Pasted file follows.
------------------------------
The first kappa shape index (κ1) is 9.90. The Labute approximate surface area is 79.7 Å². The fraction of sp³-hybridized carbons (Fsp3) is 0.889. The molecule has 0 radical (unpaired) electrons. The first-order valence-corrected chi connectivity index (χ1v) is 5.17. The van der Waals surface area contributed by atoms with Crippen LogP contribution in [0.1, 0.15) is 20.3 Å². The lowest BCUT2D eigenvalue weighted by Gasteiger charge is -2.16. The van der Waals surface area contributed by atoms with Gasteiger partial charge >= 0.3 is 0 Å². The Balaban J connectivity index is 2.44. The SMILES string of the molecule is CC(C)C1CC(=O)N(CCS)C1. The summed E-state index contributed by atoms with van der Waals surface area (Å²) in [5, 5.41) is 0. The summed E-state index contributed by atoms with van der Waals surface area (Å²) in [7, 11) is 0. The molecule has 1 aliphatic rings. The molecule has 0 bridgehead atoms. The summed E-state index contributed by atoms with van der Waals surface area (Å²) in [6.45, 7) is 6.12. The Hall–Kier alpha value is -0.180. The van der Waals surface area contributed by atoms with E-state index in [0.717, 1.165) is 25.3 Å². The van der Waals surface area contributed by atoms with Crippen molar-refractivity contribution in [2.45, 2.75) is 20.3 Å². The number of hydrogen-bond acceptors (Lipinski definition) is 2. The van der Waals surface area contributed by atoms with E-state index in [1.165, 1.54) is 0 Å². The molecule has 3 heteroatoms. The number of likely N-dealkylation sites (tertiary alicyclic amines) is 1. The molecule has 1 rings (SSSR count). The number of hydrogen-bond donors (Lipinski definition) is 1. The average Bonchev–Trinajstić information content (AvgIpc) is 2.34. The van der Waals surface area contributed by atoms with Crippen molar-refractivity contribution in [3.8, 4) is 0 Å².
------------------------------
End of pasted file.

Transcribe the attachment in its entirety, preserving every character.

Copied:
The first kappa shape index (κ1) is 9.90. The Labute approximate surface area is 79.7 Å². The fraction of sp³-hybridized carbons (Fsp3) is 0.889. The molecule has 0 radical (unpaired) electrons. The first-order valence-corrected chi connectivity index (χ1v) is 5.17. The van der Waals surface area contributed by atoms with Crippen LogP contribution in [0.1, 0.15) is 20.3 Å². The lowest BCUT2D eigenvalue weighted by Gasteiger charge is -2.16. The van der Waals surface area contributed by atoms with Gasteiger partial charge >= 0.3 is 0 Å². The Balaban J connectivity index is 2.44. The SMILES string of the molecule is CC(C)C1CC(=O)N(CCS)C1. The summed E-state index contributed by atoms with van der Waals surface area (Å²) in [5, 5.41) is 0. The summed E-state index contributed by atoms with van der Waals surface area (Å²) in [7, 11) is 0. The molecule has 1 aliphatic rings. The molecule has 0 bridgehead atoms. The summed E-state index contributed by atoms with van der Waals surface area (Å²) in [6.45, 7) is 6.12. The Hall–Kier alpha value is -0.180. The van der Waals surface area contributed by atoms with E-state index in [0.717, 1.165) is 25.3 Å². The van der Waals surface area contributed by atoms with Crippen molar-refractivity contribution in [2.45, 2.75) is 20.3 Å². The number of hydrogen-bond acceptors (Lipinski definition) is 2. The van der Waals surface area contributed by atoms with E-state index in [1.165, 1.54) is 0 Å². The molecule has 3 heteroatoms. The number of likely N-dealkylation sites (tertiary alicyclic amines) is 1. The molecule has 1 rings (SSSR count). The number of hydrogen-bond donors (Lipinski definition) is 1. The average Bonchev–Trinajstić information content (AvgIpc) is 2.34. The van der Waals surface area contributed by atoms with Crippen molar-refractivity contribution in [3.8, 4) is 0 Å².